A second characteristic of what made Jobs Jobs is one that’s never gotten much press. The stories that get told about Jobs are always of how exacting he was, down to the type of wood tables he wanted for the Apple Stores. I witnessed this for myself once, when he and Jim Yurchenko—who helped to build the first Apple mouse—got into a shouting match because Jobs insisted that the internal components of a product, which no consumer would ever see, needed to have a certain polished finish. The insides! So, there’s no doubt that Jobs was a designer’s designer down to his marrow, and these sorts of stories make for good copy. But the underreported feature of his success was how adept he was at switching focal points and letting go of his fixation on simply the product.
Jobs knew how to zoom out from his microscopic attention to detail and consider the big-picture needs of Apple—then zoom back in again. He was unyielding in his vision that the design of the iPod be simple and elegant—but he was equally cognizant of the fact that its success depended as much on making favorable deals with the music industry. My favorite example of his dexterity at shifting from unsparing designer to expansive-minded CEO was when he returned to Apple and the company had 12 different marketing departments, each with sizable budgets, each running multiple campaigns. Jobs consolidated all the disparate departments down to one, which gave him the resources he needed for one single campaign: Think Different.
If you’re a designer who, likewise, wants to build high-impact technology, you also need to understand the proper ratio of tweaking pixels to executing strategy.
3. Tell Persuasive Stories.
Another aspect to being Steve Jobs was his gift for storytelling—his uncanny skill at reading the audience, finding the right way to frame a story, and galvanizing others around a shared (re: his) vision. Bud Tribble, who was a member of the team that built the original Macintosh, talked about Jobs’s knack for convincing people to do things they themselves thought were impossible through charisma, will, and sweet talk.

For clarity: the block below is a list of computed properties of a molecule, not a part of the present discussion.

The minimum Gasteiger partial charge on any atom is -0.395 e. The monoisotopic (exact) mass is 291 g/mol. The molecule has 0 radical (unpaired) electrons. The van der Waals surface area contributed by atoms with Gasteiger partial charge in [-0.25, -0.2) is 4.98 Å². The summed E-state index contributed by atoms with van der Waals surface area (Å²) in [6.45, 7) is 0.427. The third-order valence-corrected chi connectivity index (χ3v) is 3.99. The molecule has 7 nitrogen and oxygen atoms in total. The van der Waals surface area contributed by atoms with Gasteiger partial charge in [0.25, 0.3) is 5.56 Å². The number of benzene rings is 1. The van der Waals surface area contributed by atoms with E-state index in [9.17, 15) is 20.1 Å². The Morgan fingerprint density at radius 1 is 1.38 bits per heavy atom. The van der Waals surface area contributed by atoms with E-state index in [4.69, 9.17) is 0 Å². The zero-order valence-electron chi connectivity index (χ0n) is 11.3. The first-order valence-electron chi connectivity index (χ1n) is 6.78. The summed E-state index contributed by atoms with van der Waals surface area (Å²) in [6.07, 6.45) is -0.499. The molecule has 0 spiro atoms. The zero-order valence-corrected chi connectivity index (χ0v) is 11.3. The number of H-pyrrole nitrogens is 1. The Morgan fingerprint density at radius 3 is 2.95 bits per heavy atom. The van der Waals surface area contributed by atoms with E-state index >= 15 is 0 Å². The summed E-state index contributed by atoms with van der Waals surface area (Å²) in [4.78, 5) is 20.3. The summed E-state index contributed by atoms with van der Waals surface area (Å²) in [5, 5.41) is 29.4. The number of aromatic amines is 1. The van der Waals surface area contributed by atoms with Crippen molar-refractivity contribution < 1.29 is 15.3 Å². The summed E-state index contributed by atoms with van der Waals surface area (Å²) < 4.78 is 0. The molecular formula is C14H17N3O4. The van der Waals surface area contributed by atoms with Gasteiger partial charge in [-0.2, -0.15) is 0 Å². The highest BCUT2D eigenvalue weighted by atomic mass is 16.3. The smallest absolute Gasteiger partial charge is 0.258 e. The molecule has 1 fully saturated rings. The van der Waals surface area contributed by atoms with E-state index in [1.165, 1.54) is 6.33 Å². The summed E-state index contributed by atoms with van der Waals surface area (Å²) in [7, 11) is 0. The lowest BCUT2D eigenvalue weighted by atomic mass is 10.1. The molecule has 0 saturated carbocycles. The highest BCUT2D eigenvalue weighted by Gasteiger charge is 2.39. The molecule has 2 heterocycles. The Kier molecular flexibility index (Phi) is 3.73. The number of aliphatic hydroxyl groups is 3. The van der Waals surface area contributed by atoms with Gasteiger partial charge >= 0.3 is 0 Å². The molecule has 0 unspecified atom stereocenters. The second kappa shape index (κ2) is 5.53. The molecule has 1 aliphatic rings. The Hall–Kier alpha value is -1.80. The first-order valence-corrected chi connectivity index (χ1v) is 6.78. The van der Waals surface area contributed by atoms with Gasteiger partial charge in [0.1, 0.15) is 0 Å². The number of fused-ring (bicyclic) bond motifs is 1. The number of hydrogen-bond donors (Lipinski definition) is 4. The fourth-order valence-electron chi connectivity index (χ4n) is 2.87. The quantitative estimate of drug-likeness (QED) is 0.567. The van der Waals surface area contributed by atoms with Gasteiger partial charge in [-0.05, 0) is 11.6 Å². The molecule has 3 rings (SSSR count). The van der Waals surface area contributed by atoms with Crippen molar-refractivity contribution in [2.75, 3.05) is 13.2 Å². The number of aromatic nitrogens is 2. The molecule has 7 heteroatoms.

Now, I’m not expecting young entrepreneurs to do the "reality-distortion field" thing that Jobs was known for—and please, no black turtlenecks. I just mean that if you want to launch something ambitious on the scale of Jobs, you need to get amazing (not adequate) at communicating why people—investors, consumers, prospective hires—should care about whatever it is you’re trying to build. The "one more thing" teaser that Jobs used to drive journalists and Apple enthusiasts wild with at big keynotes wasn’t a function of his charm—it was an old narrative trick called a cliffhanger. Great storytelling can be your most powerful tool for disseminating and scaling your vision.
4. Let The (Other) Geniuses Thrive.
Lastly, Steve Jobs is remembered as a singular genius. And there’s no doubt that he was an inspired and unique mind. But a key component to his genius was his ability to find talented people and rally them around his cause, without which he probably would’ve ended his days as the best used car salesman in Cupertino. Without Steve Wozniak’s engineering prowess, Jony Ive’s keen design acumen, or Tim Cook’s gift for building out unrivaled supply chains—Jobs would not have been able to produce the first Apple computer or the iPod, or manufacture an iPhone that didn’t retail for $4,000.
Healthy as his ego was, Jobs wasn’t deluded about this fact. He once said, "Great things in business are never done by one person, they're done by a team of people." Steve Jobs’s true brilliance was in designing a system for repeatable genius. If you’re someone who wants to be the next Steve Jobs—someone who wants to build delight-giving, world-changing tech products and companies—this is the Jobsian trait you most need to emulate.